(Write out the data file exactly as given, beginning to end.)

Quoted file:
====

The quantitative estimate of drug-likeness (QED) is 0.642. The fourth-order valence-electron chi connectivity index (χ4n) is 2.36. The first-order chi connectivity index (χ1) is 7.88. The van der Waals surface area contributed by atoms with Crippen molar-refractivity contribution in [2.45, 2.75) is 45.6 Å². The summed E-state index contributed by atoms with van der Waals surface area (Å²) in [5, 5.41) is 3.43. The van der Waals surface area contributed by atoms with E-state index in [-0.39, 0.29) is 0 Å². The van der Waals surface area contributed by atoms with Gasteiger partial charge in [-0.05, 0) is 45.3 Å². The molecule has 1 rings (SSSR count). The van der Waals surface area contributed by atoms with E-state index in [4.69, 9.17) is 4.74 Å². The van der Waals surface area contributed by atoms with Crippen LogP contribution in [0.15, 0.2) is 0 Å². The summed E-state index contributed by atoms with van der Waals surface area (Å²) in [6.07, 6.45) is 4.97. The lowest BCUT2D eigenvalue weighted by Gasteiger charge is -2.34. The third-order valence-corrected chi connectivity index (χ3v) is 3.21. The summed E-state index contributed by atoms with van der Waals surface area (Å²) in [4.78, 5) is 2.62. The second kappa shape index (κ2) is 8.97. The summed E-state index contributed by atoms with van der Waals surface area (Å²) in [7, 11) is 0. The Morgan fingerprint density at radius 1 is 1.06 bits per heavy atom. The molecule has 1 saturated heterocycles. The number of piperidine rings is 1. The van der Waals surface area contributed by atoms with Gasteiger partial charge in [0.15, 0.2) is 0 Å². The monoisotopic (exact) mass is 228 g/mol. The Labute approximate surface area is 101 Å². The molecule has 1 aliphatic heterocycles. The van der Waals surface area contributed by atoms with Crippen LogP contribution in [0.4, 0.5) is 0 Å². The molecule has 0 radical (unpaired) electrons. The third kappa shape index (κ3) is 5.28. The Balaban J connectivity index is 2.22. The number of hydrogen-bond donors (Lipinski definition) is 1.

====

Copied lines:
The quantitative estimate of drug-likeness (QED) is 0.642. The fourth-order valence-electron chi connectivity index (χ4n) is 2.36. The first-order chi connectivity index (χ1) is 7.88. The van der Waals surface area contributed by atoms with Crippen molar-refractivity contribution in [2.45, 2.75) is 45.6 Å². The summed E-state index contributed by atoms with van der Waals surface area (Å²) in [5, 5.41) is 3.43. The van der Waals surface area contributed by atoms with E-state index in [-0.39, 0.29) is 0 Å². The van der Waals surface area contributed by atoms with Gasteiger partial charge in [-0.05, 0) is 45.3 Å². The molecule has 1 rings (SSSR count). The van der Waals surface area contributed by atoms with E-state index in [4.69, 9.17) is 4.74 Å². The van der Waals surface area contributed by atoms with Crippen LogP contribution in [0.15, 0.2) is 0 Å². The summed E-state index contributed by atoms with van der Waals surface area (Å²) in [6.07, 6.45) is 4.97. The lowest BCUT2D eigenvalue weighted by Gasteiger charge is -2.34. The third-order valence-corrected chi connectivity index (χ3v) is 3.21. The summed E-state index contributed by atoms with van der Waals surface area (Å²) in [4.78, 5) is 2.62. The second kappa shape index (κ2) is 8.97. The summed E-state index contributed by atoms with van der Waals surface area (Å²) in [7, 11) is 0. The Morgan fingerprint density at radius 1 is 1.06 bits per heavy atom. The molecule has 1 saturated heterocycles. The number of piperidine rings is 1. The van der Waals surface area contributed by atoms with Gasteiger partial charge in [0.15, 0.2) is 0 Å². The monoisotopic (exact) mass is 228 g/mol. The Labute approximate surface area is 101 Å². The molecule has 1 aliphatic heterocycles. The van der Waals surface area contributed by atoms with Crippen LogP contribution in [0.4, 0.5) is 0 Å². The molecule has 0 radical (unpaired) electrons. The third kappa shape index (κ3) is 5.28. The Balaban J connectivity index is 2.22. The number of hydrogen-bond donors (Lipinski definition) is 1.